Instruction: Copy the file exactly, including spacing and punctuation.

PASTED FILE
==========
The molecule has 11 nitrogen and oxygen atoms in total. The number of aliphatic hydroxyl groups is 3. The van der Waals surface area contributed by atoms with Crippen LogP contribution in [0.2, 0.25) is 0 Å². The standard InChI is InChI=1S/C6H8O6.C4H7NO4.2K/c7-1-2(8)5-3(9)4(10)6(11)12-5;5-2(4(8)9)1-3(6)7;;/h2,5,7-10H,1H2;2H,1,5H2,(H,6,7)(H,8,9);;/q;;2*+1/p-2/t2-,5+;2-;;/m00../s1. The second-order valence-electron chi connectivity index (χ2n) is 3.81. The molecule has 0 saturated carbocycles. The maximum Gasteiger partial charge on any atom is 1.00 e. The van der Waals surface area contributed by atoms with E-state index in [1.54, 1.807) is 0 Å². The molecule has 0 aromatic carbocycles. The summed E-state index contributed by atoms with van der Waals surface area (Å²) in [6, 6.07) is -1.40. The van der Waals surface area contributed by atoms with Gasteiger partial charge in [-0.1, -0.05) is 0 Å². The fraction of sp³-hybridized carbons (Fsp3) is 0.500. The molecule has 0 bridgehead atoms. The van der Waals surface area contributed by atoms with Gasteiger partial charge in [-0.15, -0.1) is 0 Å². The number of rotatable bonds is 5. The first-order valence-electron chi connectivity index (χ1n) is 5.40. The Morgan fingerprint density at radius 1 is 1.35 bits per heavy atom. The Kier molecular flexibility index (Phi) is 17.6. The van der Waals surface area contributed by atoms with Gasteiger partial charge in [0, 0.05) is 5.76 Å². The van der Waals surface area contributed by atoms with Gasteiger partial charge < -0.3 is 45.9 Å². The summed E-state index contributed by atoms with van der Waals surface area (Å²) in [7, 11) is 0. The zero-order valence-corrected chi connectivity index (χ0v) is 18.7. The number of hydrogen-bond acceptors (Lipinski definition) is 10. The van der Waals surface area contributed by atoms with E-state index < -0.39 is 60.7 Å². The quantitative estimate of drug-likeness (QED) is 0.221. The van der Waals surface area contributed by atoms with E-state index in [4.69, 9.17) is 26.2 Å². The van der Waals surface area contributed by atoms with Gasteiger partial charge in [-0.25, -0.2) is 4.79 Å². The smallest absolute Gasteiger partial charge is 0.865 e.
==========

The molecule has 11 nitrogen and oxygen atoms in total. The number of aliphatic hydroxyl groups is 3. The van der Waals surface area contributed by atoms with Crippen LogP contribution in [0.2, 0.25) is 0 Å². The standard InChI is InChI=1S/C6H8O6.C4H7NO4.2K/c7-1-2(8)5-3(9)4(10)6(11)12-5;5-2(4(8)9)1-3(6)7;;/h2,5,7-10H,1H2;2H,1,5H2,(H,6,7)(H,8,9);;/q;;2*+1/p-2/t2-,5+;2-;;/m00../s1. The second-order valence-electron chi connectivity index (χ2n) is 3.81. The molecule has 0 saturated carbocycles. The maximum Gasteiger partial charge on any atom is 1.00 e. The van der Waals surface area contributed by atoms with E-state index in [1.54, 1.807) is 0 Å². The molecule has 0 aromatic carbocycles. The summed E-state index contributed by atoms with van der Waals surface area (Å²) in [6, 6.07) is -1.40. The van der Waals surface area contributed by atoms with Gasteiger partial charge in [-0.1, -0.05) is 0 Å². The fraction of sp³-hybridized carbons (Fsp3) is 0.500. The molecule has 0 bridgehead atoms. The van der Waals surface area contributed by atoms with Gasteiger partial charge in [-0.15, -0.1) is 0 Å². The number of rotatable bonds is 5. The first-order valence-electron chi connectivity index (χ1n) is 5.40. The Morgan fingerprint density at radius 1 is 1.35 bits per heavy atom. The Kier molecular flexibility index (Phi) is 17.6. The van der Waals surface area contributed by atoms with Gasteiger partial charge in [0, 0.05) is 5.76 Å². The van der Waals surface area contributed by atoms with Gasteiger partial charge < -0.3 is 45.9 Å². The summed E-state index contributed by atoms with van der Waals surface area (Å²) in [7, 11) is 0. The zero-order valence-corrected chi connectivity index (χ0v) is 18.7. The number of hydrogen-bond acceptors (Lipinski definition) is 10. The van der Waals surface area contributed by atoms with E-state index < -0.39 is 60.7 Å². The quantitative estimate of drug-likeness (QED) is 0.221. The van der Waals surface area contributed by atoms with E-state index in [4.69, 9.17) is 26.2 Å². The van der Waals surface area contributed by atoms with Gasteiger partial charge in [-0.25, -0.2) is 4.79 Å². The smallest absolute Gasteiger partial charge is 0.865 e.